What does it mean to have a "feminist wedding"? Different couples may define this in many ways, just as different people define feminism in many ways. Most would agree, however, that a feminist wedding includes alternatives to some of the more patriarchal aspects of a traditional wedding. Here’s how you can have a feminist wedding.
Keep the wedding relatively simple and have as little to do with the wedding industry as possible. This industry makes a fortune by promoting a Prince Charming fairy tale and by exploiting women into spend as much money as possible. What could be less feminist than that?
Don’t even bother picking up a bridal magazine, unless your purpose is to laugh at it.
Brides, resist the pressure to be a "perfect bride." Who cares if you’re overweight, or if your dress isn’t perfect, or if the florist messes up? Women are taught to believe that the quality of the wedding is a reflection of their self worth. Whatever!
Skip the tradition of the father walking the daughter down the aisle. This tradition dates back to the days when the bride was literally property that was being handed over from one man (the father) to the other (the groom). Both parents can walk both the bride and groom down the aisle (a tradition in Jewish weddings). Or the bride and groom can walk down the aisle holding hands, or each walk down separately. You can also skip the whole aisle concept.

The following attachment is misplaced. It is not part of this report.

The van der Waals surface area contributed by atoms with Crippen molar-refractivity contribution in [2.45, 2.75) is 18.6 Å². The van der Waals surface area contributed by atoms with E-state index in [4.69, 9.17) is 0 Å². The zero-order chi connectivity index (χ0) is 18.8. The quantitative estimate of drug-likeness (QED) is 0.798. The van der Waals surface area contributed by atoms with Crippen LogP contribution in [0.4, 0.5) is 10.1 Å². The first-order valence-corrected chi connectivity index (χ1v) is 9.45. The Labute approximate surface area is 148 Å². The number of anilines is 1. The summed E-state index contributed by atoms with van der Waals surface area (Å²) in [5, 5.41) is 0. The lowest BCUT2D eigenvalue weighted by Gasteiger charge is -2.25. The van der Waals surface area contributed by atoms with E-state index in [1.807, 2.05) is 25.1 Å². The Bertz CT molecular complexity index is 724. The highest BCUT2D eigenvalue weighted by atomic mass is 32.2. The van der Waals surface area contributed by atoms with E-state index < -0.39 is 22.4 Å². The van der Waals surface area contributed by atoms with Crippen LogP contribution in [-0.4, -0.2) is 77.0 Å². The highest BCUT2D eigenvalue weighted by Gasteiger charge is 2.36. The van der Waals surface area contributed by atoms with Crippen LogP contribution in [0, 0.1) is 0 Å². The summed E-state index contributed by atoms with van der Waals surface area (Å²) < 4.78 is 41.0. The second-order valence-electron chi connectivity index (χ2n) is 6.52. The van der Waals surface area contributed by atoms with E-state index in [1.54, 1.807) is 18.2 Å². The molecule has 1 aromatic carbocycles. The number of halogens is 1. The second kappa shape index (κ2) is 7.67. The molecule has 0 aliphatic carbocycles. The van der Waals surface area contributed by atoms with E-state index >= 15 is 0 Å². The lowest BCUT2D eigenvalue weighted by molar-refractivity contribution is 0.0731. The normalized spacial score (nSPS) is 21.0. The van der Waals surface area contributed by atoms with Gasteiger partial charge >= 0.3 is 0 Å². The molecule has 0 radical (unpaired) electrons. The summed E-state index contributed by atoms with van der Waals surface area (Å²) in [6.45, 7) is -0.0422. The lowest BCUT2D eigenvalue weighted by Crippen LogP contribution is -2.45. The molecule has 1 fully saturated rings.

Try to get guests to refrain from standing when the bride walks down the aisle. A woman earns respect through her accomplishments, not by landing a man. If you have a wedding program, include a line such as "please do not rise for the bride."
Consider alternatives to the terms "maid of honor" and "bridesmaid." Instead, have a "woman of honor," and call the men and women "attendants."
Write vows that invoke feminist principles. Vow to be equal partners who mutually respect and nurture each other without infringing upon the other’s identity.
Consider alternatives to the woman taking the man’s name, such as mutual hyphenation, or the bride and groom keeping their names. Let those in attendance know of your choice. You can print it on the wedding program, or have the officiant say something like, "Lisa and Jason are celebrating the creation of their family by creating a hyphenated last name. They henceforth will be known as Lisa and Jason Cooper-Green."
Even if the bride does take the groom’s last name, do not have the officiant introduce the couple as, "Mr. and Mrs. Jason Green." Even if you do take his name, sweetheart, you still have a first name of your very own.
Do what you want. Part of feminism is about expressing your identity as you see fit (that’s Third Wave feminism), so create a wedding that’s uniquely yours. If you have your heart set on a more traditional option, like a poofy white dress or bride and groom cake figurines, go for it. You won’t be thrown out of the feminist club.